PIP: five common conditions that could claim £470 payment from DWP every month to help with daily life

PIP eligibility criteria can be vague, but most claimants fit into one of five categories 🌟
  • Personal Independence Payment (PIP) provides financial assistance to individuals with long-term health conditions or disabilities
  • PIP consists of two components: the Daily Living Component and the Mobility Component
  • Eligibility for PIP is determined through an assessment of how a condition impacts daily activities
  • Common conditions qualifying for PIP include psychiatric disorders, musculoskeletal diseases, neurological disorders, and respiratory diseases
  • PIP payments can reach up to £470 per month for daily living costs, plus an additional £328 for mobility-related needs

Personal Independence Payment (PIP) is a benefit provided by the government to help people with the extra costs associated with long-term health conditions or disabilities.

It is intended to support individuals who need assistance with daily living activities or mobility due to their condition, and is divided into two components.

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The Daily Living Component is for those who need help with everyday tasks such as preparing food, dressing, washing, and managing medication, while the Mobility Component helps those who need assistance with getting around, including difficulties walking or planning and following journeys.

Each component has two rates: the standard rate and the enhanced rate. The amount an individual receives depends on the severity of their condition and how it affects their daily life and mobility.

The Daily Living Component can be worth up to £470 a month, while the mobility-related payment can add up to £328 to each installment.

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Eligibility for PIP is based on how a person’ condition affects their ability to perform specific activities, rather than on the condition itself. To apply, individuals need to undergo an assessment process that evaluates their needs and how their condition impacts them.

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Determining whether you are eligible for PIP can be challenging due to the broad categories of disability and sickness outlined by the Department for Work and Pension (DWP).

But analysis by Homecare has shown that most PIP claimants fall into one of the following five categories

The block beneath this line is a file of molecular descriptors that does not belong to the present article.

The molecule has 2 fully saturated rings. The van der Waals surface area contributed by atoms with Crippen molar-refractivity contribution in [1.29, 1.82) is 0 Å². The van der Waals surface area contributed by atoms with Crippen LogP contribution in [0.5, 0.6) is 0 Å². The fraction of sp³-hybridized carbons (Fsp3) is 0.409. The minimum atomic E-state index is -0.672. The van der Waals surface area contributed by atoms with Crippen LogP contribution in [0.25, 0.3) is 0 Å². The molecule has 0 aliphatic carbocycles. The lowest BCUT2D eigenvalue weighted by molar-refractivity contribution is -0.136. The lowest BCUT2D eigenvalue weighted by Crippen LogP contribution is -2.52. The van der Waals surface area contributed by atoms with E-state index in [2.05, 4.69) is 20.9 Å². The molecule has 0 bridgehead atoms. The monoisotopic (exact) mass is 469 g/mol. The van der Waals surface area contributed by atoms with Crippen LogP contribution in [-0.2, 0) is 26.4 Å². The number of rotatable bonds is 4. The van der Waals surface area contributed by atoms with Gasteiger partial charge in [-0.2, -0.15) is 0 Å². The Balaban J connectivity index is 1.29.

Psychiatric disorders

Psychiatric disorders are the most common condition among PIP recipients, with 37% of them having a psychiatric disorder.

These mental health conditions affect how a person thinks and feels about themselves or the world around them, often leading to severe debilitation and varied manifestations.

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Not everyone will qualify after an assessment, but examples of conditions for which people can claim include:

  • Addictions (for example drug or alcohol misuse)
  • Anxiety
  • Bipolar disease
  • Depression
  • Eating disorders
  • Obsessive compulsive disorder (OCD)
  • Panic attacks
  • Post-traumatic stress disorder (PTSD)

Musculoskeletal disease (general)

Musculoskeletal diseases impact connective tissues in the body, such as bones, muscles, tendons, and ligaments.

Symptoms range from mild aches to severe, debilitating pain, often with periods of flare-ups. A general musculoskeletal disease affects the whole body or large parts of it.

Common muscle or bone-related issues for which people claim PIP include:

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  • Arthritis
  • Carpal tunnel syndrome
  • Fibromyalgia
  • Osteoarthritis
  • Tendonitis

Musculoskeletal conditions (regional)

Unlike general musculoskeletal diseases, regional musculoskeletal conditions affect specific parts of the body.

Symptoms and severity can vary greatly, with conditions improving or worsening over time.

Neurological disorders

Neurological disorders affect the brain and nervous system. Conditions like dementia are well-known examples, but many others can also qualify a person for PIP.

The severity and experience of neurological conditions vary, influencing the level of daily support needed.

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Other examples of neurological disorders that qualify for PIP include:

  • Alzheimer’s
  • Epilepsy
  • Motor neurone disease
  • Multiple sclerosis (MS)
  • Narcolepsy
  • Parkinson’s disease

Respiratory diseases

Respiratory diseases affect the organs and tissues involved in breathing, causing symptoms such as chest tightness, breathlessness, coughing, and wheezing.

While some respiratory diseases like bronchitis or flu are temporary, chronic conditions can be lifelong with fluctuating symptoms and severity.

The most common respiratory issues that qualify individuals for PIP include:

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  • Asthma
  • Chronic bronchitis
  • Cystic Fibrosis
  • Emphysema

Note: Although these conditions are the most commonly claimed under PIP, their severity and the level of required support can differ widely among individuals.

Having one or more of these conditions does not guarantee PIP eligibility, as each application is assessed individually. Likewise, not having a listed condition does not exclude you from eligibility for PIP.

What challenges have you faced in applying for PIP benefits? How has PIP impacted your daily life or that of someone you know? Share your thoughts and experience in the comments section.

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